Fukushima starts hazardous year-long fuel removal

Updated: 2013-11-19 10:34


Fukushima starts hazardous year-long fuel removal

A cask (C) of nuclear fuel is lifted and moved by workers during operations to remove fuel rods from a spent fuel pool inside the No 4 reactor building at Tokyo Electric Power Co's (TEPCO) Fukushima Daiichi nuclear power plant in Fukushima prefecture November 18, 2013, in this handout photograph taken and released by TEPCO. TEOPCO began on Monday removing 400 tonnes of the dangerous spent fuel in a hugely delicate and unprecedented year-long operation fraught with risk. [Photo/Agencies]

TOKYO - The operator of Japan's wrecked Fukushima nuclear plant took the first step on Monday in the long and hazardous process of decommissioning the facility, extracting a fuel rod from its container for later removal.

Tokyo Electric Power Co said it transferred the rod to a steel cask within the same cooling pool in a badly damaged reactor building, beginning the delicate and unprecedented task of removing 400 tonnes of highly irradiated spent fuel from that reactor.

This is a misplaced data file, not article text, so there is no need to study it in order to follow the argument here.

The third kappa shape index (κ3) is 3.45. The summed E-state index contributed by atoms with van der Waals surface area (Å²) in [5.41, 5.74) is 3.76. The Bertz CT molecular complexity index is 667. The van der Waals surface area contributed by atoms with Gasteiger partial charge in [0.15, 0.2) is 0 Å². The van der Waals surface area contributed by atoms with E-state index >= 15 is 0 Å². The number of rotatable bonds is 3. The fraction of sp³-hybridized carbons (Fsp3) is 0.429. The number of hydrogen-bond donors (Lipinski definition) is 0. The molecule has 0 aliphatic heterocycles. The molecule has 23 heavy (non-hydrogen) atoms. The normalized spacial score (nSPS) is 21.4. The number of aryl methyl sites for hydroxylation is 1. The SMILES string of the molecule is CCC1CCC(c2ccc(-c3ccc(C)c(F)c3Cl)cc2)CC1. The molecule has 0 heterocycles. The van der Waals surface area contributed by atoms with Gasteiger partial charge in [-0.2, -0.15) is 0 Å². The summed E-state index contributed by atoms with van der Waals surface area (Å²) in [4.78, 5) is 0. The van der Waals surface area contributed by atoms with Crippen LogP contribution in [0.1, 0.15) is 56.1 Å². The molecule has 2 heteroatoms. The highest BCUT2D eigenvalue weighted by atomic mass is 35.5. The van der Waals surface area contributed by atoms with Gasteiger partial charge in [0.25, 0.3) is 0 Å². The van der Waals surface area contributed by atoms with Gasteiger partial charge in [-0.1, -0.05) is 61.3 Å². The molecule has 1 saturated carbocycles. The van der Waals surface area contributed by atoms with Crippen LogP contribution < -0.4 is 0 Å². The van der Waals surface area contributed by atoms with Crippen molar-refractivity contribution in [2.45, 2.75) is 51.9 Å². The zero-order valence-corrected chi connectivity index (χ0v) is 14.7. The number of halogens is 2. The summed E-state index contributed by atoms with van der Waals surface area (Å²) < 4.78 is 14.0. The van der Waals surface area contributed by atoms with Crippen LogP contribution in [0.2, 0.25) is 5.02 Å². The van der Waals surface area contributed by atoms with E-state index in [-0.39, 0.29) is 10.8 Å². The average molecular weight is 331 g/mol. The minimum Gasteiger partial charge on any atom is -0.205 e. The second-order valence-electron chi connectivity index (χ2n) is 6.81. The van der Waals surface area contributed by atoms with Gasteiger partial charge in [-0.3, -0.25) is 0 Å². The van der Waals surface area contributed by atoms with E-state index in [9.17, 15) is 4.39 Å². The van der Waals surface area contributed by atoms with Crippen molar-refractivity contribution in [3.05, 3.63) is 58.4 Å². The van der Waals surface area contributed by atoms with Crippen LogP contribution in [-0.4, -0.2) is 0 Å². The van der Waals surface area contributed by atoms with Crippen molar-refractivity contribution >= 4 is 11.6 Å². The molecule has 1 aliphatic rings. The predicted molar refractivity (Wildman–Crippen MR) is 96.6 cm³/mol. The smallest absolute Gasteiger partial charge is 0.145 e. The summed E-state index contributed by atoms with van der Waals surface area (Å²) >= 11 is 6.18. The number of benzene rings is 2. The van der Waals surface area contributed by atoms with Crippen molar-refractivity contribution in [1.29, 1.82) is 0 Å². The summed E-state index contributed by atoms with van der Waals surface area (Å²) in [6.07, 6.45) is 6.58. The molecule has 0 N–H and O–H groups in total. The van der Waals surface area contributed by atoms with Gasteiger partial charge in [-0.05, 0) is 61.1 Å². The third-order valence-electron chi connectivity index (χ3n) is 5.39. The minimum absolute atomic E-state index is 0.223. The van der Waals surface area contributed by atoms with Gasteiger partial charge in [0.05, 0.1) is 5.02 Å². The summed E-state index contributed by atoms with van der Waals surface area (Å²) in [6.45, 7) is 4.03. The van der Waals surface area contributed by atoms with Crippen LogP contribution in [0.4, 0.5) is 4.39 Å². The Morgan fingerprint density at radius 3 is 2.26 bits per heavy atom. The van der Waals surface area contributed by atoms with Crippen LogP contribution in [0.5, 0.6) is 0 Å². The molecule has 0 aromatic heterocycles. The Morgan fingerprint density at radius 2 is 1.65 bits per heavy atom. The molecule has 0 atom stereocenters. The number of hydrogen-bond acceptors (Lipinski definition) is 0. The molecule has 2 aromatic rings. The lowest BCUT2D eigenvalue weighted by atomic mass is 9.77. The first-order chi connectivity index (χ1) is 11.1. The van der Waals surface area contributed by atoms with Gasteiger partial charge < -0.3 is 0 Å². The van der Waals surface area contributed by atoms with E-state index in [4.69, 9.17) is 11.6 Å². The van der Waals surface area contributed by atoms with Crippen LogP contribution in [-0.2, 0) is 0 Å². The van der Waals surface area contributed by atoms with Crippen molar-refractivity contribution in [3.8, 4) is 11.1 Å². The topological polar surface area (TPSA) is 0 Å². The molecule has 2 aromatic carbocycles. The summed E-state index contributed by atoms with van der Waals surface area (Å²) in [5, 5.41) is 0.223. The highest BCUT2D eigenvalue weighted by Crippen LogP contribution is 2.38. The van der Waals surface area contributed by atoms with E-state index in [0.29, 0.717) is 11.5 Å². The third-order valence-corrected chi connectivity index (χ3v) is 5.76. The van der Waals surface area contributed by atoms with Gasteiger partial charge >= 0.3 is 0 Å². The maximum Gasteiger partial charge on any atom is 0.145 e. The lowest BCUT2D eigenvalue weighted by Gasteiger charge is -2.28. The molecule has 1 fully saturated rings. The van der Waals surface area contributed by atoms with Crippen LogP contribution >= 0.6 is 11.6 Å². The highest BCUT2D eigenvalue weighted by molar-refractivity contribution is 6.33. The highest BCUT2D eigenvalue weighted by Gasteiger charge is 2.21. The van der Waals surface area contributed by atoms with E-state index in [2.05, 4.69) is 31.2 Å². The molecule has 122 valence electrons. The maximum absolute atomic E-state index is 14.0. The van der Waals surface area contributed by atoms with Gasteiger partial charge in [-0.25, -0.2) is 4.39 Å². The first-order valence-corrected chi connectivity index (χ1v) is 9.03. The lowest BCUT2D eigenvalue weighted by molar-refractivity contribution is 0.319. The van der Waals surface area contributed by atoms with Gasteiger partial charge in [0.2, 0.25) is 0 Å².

While battling leaks of radiation-contaminated water around the plant, which was knocked out by Japan's mammoth March 2011 earthquake and tsunami, Tepco has embarked on decommissioning four reactors at the Fukushima Daiichi plant. That task is likely to take decades and cost tens of billions of dollars.

The company must carefully pluck more than 1,500 brittle and potentially damaged assemblies from the unstable reactor No 4 Tepco estimates that removing all the rods from the reactor will take a year, although some experts say that is an ambitious target.

The cask holds 22 rods. Transferring this first batch will take about two days and it will take about a week to get the cask to the common storage pool in another building, a Tepco spokesman said.

Moving them is urgent because they are being stored 18 metres above ground level in a building that has buckled and tilted and could collapse if another quake strikes.

Removing the rods have been likened to taking cigarettes out of a crushed pack.

If the rods are exposed to air or if they break, huge amounts of radioactive gases could be released into the atmosphere. There are 50-70 in each of the assemblies, which weigh around 300 kg and are 4.5 metres long.

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